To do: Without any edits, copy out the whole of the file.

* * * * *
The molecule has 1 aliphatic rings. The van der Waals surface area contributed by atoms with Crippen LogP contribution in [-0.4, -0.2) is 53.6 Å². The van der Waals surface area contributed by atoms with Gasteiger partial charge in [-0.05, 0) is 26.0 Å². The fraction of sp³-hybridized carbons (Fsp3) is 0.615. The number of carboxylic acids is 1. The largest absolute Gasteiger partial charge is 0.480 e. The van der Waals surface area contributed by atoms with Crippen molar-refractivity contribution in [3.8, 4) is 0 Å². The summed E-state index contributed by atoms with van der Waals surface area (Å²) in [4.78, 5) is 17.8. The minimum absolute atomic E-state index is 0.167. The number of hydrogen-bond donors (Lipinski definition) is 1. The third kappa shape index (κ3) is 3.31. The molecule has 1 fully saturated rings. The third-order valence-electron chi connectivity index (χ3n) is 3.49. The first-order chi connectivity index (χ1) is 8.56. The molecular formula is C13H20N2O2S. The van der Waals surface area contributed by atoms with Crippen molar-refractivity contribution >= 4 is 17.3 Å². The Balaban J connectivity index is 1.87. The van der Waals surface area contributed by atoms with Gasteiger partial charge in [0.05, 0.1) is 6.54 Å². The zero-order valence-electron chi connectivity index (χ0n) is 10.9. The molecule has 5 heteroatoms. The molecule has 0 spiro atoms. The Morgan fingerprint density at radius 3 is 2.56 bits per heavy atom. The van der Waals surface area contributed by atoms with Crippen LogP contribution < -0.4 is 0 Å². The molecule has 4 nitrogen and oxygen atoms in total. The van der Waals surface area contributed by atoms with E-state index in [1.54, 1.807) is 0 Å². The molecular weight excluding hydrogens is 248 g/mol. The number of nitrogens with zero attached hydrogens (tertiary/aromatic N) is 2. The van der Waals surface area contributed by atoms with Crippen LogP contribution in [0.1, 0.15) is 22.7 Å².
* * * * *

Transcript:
The molecule has 1 aliphatic rings. The van der Waals surface area contributed by atoms with Crippen LogP contribution in [-0.4, -0.2) is 53.6 Å². The van der Waals surface area contributed by atoms with Gasteiger partial charge in [-0.05, 0) is 26.0 Å². The fraction of sp³-hybridized carbons (Fsp3) is 0.615. The number of carboxylic acids is 1. The largest absolute Gasteiger partial charge is 0.480 e. The van der Waals surface area contributed by atoms with Crippen molar-refractivity contribution in [3.8, 4) is 0 Å². The summed E-state index contributed by atoms with van der Waals surface area (Å²) in [4.78, 5) is 17.8. The minimum absolute atomic E-state index is 0.167. The number of hydrogen-bond donors (Lipinski definition) is 1. The third kappa shape index (κ3) is 3.31. The molecule has 1 fully saturated rings. The third-order valence-electron chi connectivity index (χ3n) is 3.49. The first-order chi connectivity index (χ1) is 8.56. The molecular formula is C13H20N2O2S. The van der Waals surface area contributed by atoms with Crippen molar-refractivity contribution >= 4 is 17.3 Å². The Balaban J connectivity index is 1.87. The van der Waals surface area contributed by atoms with Gasteiger partial charge in [0.05, 0.1) is 6.54 Å². The zero-order valence-electron chi connectivity index (χ0n) is 10.9. The molecule has 5 heteroatoms. The molecule has 0 spiro atoms. The Morgan fingerprint density at radius 3 is 2.56 bits per heavy atom. The van der Waals surface area contributed by atoms with Crippen LogP contribution < -0.4 is 0 Å². The molecule has 4 nitrogen and oxygen atoms in total. The van der Waals surface area contributed by atoms with E-state index in [1.54, 1.807) is 0 Å². The molecular weight excluding hydrogens is 248 g/mol. The number of nitrogens with zero attached hydrogens (tertiary/aromatic N) is 2. The van der Waals surface area contributed by atoms with Crippen LogP contribution in [0.1, 0.15) is 22.7 Å².